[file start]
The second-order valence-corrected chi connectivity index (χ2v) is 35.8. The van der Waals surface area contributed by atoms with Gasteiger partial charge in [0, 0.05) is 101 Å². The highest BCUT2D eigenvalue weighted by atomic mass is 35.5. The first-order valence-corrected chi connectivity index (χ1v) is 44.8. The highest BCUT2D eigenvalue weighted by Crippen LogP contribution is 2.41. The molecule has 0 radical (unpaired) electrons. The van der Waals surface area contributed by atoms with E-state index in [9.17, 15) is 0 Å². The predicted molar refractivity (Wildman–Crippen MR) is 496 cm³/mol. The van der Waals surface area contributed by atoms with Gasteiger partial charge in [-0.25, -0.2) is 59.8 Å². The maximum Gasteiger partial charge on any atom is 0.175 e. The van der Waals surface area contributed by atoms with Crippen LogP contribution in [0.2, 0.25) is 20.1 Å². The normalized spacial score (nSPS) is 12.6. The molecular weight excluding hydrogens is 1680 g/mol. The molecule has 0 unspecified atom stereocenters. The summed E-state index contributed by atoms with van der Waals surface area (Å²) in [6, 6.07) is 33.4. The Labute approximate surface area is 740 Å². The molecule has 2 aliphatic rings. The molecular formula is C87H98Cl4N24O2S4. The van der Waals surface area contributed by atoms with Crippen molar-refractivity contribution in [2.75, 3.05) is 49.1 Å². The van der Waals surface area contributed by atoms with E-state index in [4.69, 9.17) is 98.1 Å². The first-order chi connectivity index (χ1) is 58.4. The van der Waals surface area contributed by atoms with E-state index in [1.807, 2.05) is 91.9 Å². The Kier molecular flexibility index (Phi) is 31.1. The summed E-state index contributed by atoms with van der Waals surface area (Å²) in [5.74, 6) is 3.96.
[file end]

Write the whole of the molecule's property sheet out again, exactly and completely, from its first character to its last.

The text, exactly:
The second-order valence-corrected chi connectivity index (χ2v) is 35.8. The van der Waals surface area contributed by atoms with Gasteiger partial charge in [0, 0.05) is 101 Å². The highest BCUT2D eigenvalue weighted by atomic mass is 35.5. The first-order valence-corrected chi connectivity index (χ1v) is 44.8. The highest BCUT2D eigenvalue weighted by Crippen LogP contribution is 2.41. The molecule has 0 radical (unpaired) electrons. The van der Waals surface area contributed by atoms with E-state index in [9.17, 15) is 0 Å². The predicted molar refractivity (Wildman–Crippen MR) is 496 cm³/mol. The van der Waals surface area contributed by atoms with Gasteiger partial charge in [-0.25, -0.2) is 59.8 Å². The maximum Gasteiger partial charge on any atom is 0.175 e. The van der Waals surface area contributed by atoms with Crippen LogP contribution in [0.2, 0.25) is 20.1 Å². The normalized spacial score (nSPS) is 12.6. The molecular weight excluding hydrogens is 1680 g/mol. The molecule has 0 unspecified atom stereocenters. The summed E-state index contributed by atoms with van der Waals surface area (Å²) in [6, 6.07) is 33.4. The Labute approximate surface area is 740 Å². The molecule has 2 aliphatic rings. The molecular formula is C87H98Cl4N24O2S4. The van der Waals surface area contributed by atoms with Crippen molar-refractivity contribution in [2.75, 3.05) is 49.1 Å². The van der Waals surface area contributed by atoms with E-state index in [4.69, 9.17) is 98.1 Å². The first-order chi connectivity index (χ1) is 58.4. The van der Waals surface area contributed by atoms with E-state index in [1.807, 2.05) is 91.9 Å². The Kier molecular flexibility index (Phi) is 31.1. The summed E-state index contributed by atoms with van der Waals surface area (Å²) in [5.74, 6) is 3.96.